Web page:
ST. PAUL — The NHL trade deadline might clear a path for the Pittsburgh Penguins. Believe it or not, the Penguins have the inside track to not only a playoff spot but third place in the Metro Division. First or second place is a bit of a pipe dream, as they’re 10 points back of the Carolina Hurricanes with only three games in hand.
The Penguins trail the Philadelphia Flyers by seven points but have a staggering five games in hand (how does that happen?!).
If the Penguins can go strong in the next few weeks, they could shove their primary competition, such as the New York Islanders, Washington Capitals, and even the New Jersey Devils, off the table at the NHL trade deadline.
Kind of like bullying others out of the poker game with the big stack. Phil Kessel would appreciate that reference. And that’s what the Penguins can do. If they can stack several wins in a row, converting their games in hand will put a healthy distance on the competition, dampening the desires of those rival GMs to make a big splash.
That would be a win-win for the Penguins.
But there is the matter of winning the games, which has proven elusive.
Olympus is falling.
The Capitals are perilously close to falling out playoff race, and their clock already has a few chimes past midnight. Their gargantuan negative goal differential (minus-36) was almost certain to catch up with them sooner or later. They are 3-6-1 in their last 10 games and nine points behind third-place Philadelphia with three games in hand.
Alex Ovechkin remains a slower version of himself, unable to carry the team as he’s done in years past. Nick Backstrom is essentially retired. Evgeny Kuznetsov has entered the NHL Player Assistance Program.
Last season, the Capitals initiated the equivalent of a controlled burn at the NHL trade deadline, selling Dmitry Orlov and Garnet Hathaway to the Boston Bruins. Then they dished Marcus Johansson to the Minnesota Wild and used a couple of the assets acquired to get young and out-of-favor Rasmus Sandin from the Toronto Maple Leafs. They also traded current Penguins center Lars Eller to the Colorado Avalanche.
Side note: Eller recently told us the story of his hurried and awkward trip to Colorado. He arrived 30 minutes before game time and didn’t hit the ice until after warmups started. He had never met any of the Avalanche players before.
T.J. Oshie, Anthony Mantha, and Joel Edmundson are the most likely to be dealt if Capitals GM Brian McClellan can find any takers. Before Thursday, Max Pacioretty had seven points (1-6-7) in 13 games and is a likely target to be on the move, too.
New York Islanders
The best the Penguins can do here is probably keep the Islanders from going all in.
Islanders emperor Lou Lamoriello swapped coaches two weeks ago, hiring Patrick Roy, who hasn’t coached in the league since 2016. It was a little bit of a Hail Mary for a team that remains very good on paper and very average in real life.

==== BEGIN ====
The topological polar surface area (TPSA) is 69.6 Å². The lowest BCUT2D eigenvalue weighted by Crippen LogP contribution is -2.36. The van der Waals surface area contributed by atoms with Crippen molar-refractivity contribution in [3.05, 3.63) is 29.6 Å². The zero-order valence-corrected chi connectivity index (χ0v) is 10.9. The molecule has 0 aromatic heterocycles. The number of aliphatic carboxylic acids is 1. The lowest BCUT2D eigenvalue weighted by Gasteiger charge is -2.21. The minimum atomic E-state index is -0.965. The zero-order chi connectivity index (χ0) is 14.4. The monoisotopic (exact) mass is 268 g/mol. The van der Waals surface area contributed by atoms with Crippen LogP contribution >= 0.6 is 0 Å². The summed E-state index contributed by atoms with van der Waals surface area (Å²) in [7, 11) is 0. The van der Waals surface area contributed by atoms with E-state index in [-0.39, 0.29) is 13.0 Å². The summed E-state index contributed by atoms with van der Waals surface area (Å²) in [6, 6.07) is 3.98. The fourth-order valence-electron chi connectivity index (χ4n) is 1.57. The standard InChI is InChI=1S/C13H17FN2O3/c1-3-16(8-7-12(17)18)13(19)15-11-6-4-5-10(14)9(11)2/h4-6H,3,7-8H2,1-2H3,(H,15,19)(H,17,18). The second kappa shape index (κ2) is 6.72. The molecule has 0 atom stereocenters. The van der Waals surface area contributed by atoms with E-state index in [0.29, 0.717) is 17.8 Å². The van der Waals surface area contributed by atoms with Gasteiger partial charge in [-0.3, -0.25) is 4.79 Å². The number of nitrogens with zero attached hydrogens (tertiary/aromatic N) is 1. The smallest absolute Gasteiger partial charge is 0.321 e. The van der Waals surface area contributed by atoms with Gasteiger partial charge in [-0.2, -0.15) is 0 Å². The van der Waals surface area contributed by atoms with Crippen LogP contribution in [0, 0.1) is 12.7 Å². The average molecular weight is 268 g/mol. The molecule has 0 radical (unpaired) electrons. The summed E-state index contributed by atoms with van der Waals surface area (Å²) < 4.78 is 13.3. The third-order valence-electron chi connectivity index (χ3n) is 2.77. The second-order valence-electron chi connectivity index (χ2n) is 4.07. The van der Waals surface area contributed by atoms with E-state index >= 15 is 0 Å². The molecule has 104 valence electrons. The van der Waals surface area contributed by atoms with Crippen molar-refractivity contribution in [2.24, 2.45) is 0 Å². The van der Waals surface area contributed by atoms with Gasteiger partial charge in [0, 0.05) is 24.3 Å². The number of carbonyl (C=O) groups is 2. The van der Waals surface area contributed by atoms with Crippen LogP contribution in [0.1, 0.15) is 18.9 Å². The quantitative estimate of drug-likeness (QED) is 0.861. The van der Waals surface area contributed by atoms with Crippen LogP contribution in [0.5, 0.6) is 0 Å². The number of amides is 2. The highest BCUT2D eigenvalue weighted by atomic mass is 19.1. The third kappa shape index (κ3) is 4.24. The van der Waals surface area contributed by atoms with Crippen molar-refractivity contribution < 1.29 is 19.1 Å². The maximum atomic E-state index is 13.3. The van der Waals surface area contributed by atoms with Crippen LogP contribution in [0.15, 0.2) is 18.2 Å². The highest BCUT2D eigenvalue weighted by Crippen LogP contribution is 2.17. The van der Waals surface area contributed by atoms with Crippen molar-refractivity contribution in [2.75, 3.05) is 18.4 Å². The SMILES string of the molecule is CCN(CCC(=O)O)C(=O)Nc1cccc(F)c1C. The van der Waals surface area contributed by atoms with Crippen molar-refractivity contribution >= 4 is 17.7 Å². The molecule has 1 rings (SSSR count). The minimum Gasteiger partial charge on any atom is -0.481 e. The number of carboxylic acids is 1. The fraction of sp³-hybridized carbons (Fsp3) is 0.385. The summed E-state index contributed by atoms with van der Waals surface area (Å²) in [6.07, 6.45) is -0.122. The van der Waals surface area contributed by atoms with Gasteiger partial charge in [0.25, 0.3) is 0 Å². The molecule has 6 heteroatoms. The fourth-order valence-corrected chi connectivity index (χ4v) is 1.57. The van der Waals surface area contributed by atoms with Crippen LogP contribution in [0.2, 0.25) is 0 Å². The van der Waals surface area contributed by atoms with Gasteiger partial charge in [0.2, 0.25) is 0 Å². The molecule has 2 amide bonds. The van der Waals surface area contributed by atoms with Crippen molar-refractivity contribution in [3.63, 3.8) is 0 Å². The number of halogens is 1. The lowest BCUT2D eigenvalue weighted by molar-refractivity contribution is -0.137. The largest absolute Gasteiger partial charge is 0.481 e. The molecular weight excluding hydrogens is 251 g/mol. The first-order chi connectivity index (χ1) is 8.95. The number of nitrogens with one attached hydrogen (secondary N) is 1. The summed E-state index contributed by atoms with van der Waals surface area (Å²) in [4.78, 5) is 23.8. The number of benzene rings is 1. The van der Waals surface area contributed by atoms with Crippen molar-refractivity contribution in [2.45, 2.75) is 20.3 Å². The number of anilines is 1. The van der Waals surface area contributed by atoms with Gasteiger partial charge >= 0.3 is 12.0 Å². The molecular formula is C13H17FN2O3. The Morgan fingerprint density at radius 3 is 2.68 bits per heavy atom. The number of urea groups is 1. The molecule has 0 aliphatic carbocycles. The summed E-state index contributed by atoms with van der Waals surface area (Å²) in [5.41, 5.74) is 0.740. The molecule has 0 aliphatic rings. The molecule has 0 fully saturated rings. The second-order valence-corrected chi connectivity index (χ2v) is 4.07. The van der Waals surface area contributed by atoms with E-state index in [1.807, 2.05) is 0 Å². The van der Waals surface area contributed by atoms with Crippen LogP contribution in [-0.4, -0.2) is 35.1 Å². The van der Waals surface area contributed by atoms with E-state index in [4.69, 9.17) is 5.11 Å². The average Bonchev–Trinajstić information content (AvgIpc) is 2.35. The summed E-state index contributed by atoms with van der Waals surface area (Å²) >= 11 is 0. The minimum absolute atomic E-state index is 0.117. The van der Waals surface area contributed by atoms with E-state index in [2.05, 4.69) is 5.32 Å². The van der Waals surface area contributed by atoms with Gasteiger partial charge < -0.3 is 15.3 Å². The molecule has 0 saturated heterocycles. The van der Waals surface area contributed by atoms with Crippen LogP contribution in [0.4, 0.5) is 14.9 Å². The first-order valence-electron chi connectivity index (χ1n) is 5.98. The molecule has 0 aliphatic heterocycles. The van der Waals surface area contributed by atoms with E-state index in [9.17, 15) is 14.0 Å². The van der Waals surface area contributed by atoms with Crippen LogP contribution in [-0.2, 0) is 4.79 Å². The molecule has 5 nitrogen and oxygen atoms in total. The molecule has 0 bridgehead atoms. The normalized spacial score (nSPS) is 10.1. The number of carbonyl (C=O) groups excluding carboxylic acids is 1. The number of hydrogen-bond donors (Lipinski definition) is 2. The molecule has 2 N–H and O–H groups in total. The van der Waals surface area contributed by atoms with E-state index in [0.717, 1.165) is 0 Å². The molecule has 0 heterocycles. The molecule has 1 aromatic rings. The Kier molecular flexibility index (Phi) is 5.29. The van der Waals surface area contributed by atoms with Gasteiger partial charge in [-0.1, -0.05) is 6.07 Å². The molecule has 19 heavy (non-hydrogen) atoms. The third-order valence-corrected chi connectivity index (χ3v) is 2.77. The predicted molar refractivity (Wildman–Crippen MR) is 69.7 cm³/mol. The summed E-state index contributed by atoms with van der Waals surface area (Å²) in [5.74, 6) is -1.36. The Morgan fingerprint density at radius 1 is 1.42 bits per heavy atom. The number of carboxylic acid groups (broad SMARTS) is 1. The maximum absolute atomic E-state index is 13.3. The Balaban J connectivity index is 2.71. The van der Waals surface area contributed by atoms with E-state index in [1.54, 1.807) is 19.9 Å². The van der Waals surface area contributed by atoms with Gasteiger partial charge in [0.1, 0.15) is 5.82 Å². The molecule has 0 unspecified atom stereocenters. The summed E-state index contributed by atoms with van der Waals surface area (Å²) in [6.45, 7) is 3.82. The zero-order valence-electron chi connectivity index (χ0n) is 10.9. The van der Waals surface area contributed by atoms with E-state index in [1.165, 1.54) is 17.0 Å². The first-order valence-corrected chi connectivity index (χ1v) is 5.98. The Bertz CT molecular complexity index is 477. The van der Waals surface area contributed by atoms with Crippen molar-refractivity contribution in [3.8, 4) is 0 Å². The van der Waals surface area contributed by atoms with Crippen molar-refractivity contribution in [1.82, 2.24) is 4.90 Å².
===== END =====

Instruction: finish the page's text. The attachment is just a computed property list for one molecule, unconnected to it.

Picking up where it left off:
Roy’s arrival heralded a lot of excitement, but the wins haven’t immediately followed. The Fish Sticks are 3-2-1 since Roy’s arrival, but they figure to be far more stubborn than the Capitals.
In fact, the Islanders are a solid group without expiring contracts or obvious deadline trade targets. Brock Nelson and Anders Lee are under contract through 2025 and 2026, respectively.
In fact, reports suggest the Islanders’ trade plans are to buy, at least for now.
The Islanders are two points behind the Detroit Red Wings for a wild card and four points back of the Flyers with one game in hand. Yet, the Penguins are three points behind them with four games in hand.
Should the Penguins run the table on the games in hand, they’d have a five-point lead.
Four points or less behind the Penguins and Red Wings is go-time for the Islanders, who may look for trade deadline acquisitions with term (or possible term), as they did with Jean-Gabriel Pageau at the 2020 deadline. They might look for additions regardless.
However, if Detroit continues at its pace, it’s the Penguins who control the Islanders’ path and might force them to stand pat, delaying costly acquisitions until the summer when options are more plentiful.
New Jersey Devils
A goalie away. Thus far, president of hockey operations/GM Tom Fitzgerald has avoided the knee-jerk reaction to acquire a legitimate No. 1 goalie.
The Penguins and New Jersey are tied with 53 points, and the Penguins have two games in hand. Star center Jack Hughes returned to the lineup Thursday, but goaltending, more than injuries, has been the cement shoes holding them down.
Winger Tyler Toffoli and defenseman Colin Miller are their easily sellable assets. Both will be UFAs after the season. Otherwise, the predominant core of the New Jersey roster is under contract for several more years.
However, they are 4-6-0 in their last 10, and goaltending cost them dearly again on Thursday against the Calgary Flames. A few more wins by the Penguins and more sideways patches in New Jersey could lead Fitzgerald to delay a “goalie buy” until the NHL Draft when it’s a bit easier and likely costs a little less.
The rebuilding Flyers are a hungry bunch of scrappers who are overachieving under coach John Tortorella. Losing No. 1 goalie Carter Hart to his own misdeeds (whether criminal or not will be decided in the next 24 months) probably means the Flyers will fall out of contention, but they are the current holders of third place. And, their greatest feature, their attitude, shows no signs of abating.
Travis Konecny had a Gordie Howe hat trick Thursday, leading the Flyers to a 4-1 win over the Winnipeg Jets.
GM Daniel Briere will let the boys figure it out. He’s committed to retooling (or rebuilding) and won’t be spending future assets to win now.
The Penguins can’t bully the Flyers out of the race because management is focused on the future, but they should pass them.